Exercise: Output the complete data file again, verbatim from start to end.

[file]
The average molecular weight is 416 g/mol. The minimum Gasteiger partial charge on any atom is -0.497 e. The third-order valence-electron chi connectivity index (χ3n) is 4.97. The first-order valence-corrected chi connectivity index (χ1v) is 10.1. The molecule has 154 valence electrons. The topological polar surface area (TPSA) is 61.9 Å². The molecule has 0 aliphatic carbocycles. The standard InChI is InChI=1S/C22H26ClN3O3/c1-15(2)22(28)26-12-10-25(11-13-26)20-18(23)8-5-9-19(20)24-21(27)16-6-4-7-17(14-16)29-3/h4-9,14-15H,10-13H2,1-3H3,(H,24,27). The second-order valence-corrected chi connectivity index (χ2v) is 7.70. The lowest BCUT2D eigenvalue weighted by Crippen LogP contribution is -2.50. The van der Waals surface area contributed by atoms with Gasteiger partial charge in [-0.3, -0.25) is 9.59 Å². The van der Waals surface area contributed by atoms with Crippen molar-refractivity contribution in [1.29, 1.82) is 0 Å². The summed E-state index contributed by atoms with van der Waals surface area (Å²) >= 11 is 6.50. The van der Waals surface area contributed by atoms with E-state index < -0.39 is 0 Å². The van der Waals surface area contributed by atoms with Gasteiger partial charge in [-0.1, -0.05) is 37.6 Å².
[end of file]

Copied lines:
The average molecular weight is 416 g/mol. The minimum Gasteiger partial charge on any atom is -0.497 e. The third-order valence-electron chi connectivity index (χ3n) is 4.97. The first-order valence-corrected chi connectivity index (χ1v) is 10.1. The molecule has 154 valence electrons. The topological polar surface area (TPSA) is 61.9 Å². The molecule has 0 aliphatic carbocycles. The standard InChI is InChI=1S/C22H26ClN3O3/c1-15(2)22(28)26-12-10-25(11-13-26)20-18(23)8-5-9-19(20)24-21(27)16-6-4-7-17(14-16)29-3/h4-9,14-15H,10-13H2,1-3H3,(H,24,27). The second-order valence-corrected chi connectivity index (χ2v) is 7.70. The lowest BCUT2D eigenvalue weighted by Crippen LogP contribution is -2.50. The van der Waals surface area contributed by atoms with Gasteiger partial charge in [-0.3, -0.25) is 9.59 Å². The van der Waals surface area contributed by atoms with Crippen molar-refractivity contribution in [1.29, 1.82) is 0 Å². The summed E-state index contributed by atoms with van der Waals surface area (Å²) >= 11 is 6.50. The van der Waals surface area contributed by atoms with E-state index < -0.39 is 0 Å². The van der Waals surface area contributed by atoms with Gasteiger partial charge in [-0.1, -0.05) is 37.6 Å².